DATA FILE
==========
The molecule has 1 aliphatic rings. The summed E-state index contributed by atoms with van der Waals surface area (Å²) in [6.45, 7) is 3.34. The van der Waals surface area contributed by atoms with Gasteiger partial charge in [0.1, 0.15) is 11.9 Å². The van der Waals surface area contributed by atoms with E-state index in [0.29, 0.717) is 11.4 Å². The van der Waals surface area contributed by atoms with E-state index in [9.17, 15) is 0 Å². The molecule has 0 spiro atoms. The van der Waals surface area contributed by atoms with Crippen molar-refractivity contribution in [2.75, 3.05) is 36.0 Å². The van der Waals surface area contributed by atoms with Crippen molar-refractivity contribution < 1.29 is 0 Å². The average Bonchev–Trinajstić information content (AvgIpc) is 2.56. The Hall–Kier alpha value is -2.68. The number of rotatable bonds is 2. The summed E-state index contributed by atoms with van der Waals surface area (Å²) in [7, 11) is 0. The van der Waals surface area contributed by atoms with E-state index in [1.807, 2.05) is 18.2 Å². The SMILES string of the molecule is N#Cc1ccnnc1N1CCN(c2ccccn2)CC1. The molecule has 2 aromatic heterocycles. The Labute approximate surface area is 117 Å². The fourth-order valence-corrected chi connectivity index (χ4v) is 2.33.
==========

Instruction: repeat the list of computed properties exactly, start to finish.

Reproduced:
The molecule has 1 aliphatic rings. The summed E-state index contributed by atoms with van der Waals surface area (Å²) in [6.45, 7) is 3.34. The van der Waals surface area contributed by atoms with Gasteiger partial charge in [0.1, 0.15) is 11.9 Å². The van der Waals surface area contributed by atoms with E-state index in [0.29, 0.717) is 11.4 Å². The van der Waals surface area contributed by atoms with E-state index in [9.17, 15) is 0 Å². The molecule has 0 spiro atoms. The van der Waals surface area contributed by atoms with Crippen molar-refractivity contribution in [2.75, 3.05) is 36.0 Å². The van der Waals surface area contributed by atoms with Crippen molar-refractivity contribution < 1.29 is 0 Å². The average Bonchev–Trinajstić information content (AvgIpc) is 2.56. The Hall–Kier alpha value is -2.68. The number of rotatable bonds is 2. The summed E-state index contributed by atoms with van der Waals surface area (Å²) in [7, 11) is 0. The van der Waals surface area contributed by atoms with E-state index in [1.807, 2.05) is 18.2 Å². The SMILES string of the molecule is N#Cc1ccnnc1N1CCN(c2ccccn2)CC1. The molecule has 2 aromatic heterocycles. The Labute approximate surface area is 117 Å². The fourth-order valence-corrected chi connectivity index (χ4v) is 2.33.